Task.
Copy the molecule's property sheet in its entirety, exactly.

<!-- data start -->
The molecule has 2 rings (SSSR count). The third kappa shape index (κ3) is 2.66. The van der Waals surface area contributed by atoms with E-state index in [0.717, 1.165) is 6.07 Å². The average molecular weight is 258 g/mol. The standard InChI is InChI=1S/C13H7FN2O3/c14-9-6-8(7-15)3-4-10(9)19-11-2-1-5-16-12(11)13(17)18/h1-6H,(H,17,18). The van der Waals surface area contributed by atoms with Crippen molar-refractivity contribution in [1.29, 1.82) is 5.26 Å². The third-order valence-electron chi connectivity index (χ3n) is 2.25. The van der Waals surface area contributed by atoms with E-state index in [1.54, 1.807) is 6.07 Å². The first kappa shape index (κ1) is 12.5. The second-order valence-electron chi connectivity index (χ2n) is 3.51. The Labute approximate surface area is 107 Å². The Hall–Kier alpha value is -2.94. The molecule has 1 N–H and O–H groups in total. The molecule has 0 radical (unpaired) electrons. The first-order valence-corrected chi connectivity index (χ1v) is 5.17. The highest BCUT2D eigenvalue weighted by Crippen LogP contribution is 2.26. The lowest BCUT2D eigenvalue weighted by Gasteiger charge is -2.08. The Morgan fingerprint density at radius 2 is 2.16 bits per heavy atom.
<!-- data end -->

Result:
The molecule has 2 rings (SSSR count). The third kappa shape index (κ3) is 2.66. The van der Waals surface area contributed by atoms with E-state index in [0.717, 1.165) is 6.07 Å². The average molecular weight is 258 g/mol. The standard InChI is InChI=1S/C13H7FN2O3/c14-9-6-8(7-15)3-4-10(9)19-11-2-1-5-16-12(11)13(17)18/h1-6H,(H,17,18). The van der Waals surface area contributed by atoms with Crippen molar-refractivity contribution in [1.29, 1.82) is 5.26 Å². The third-order valence-electron chi connectivity index (χ3n) is 2.25. The van der Waals surface area contributed by atoms with E-state index in [1.54, 1.807) is 6.07 Å². The first kappa shape index (κ1) is 12.5. The second-order valence-electron chi connectivity index (χ2n) is 3.51. The Labute approximate surface area is 107 Å². The Hall–Kier alpha value is -2.94. The molecule has 1 N–H and O–H groups in total. The molecule has 0 radical (unpaired) electrons. The first-order valence-corrected chi connectivity index (χ1v) is 5.17. The highest BCUT2D eigenvalue weighted by Crippen LogP contribution is 2.26. The lowest BCUT2D eigenvalue weighted by Gasteiger charge is -2.08. The Morgan fingerprint density at radius 2 is 2.16 bits per heavy atom.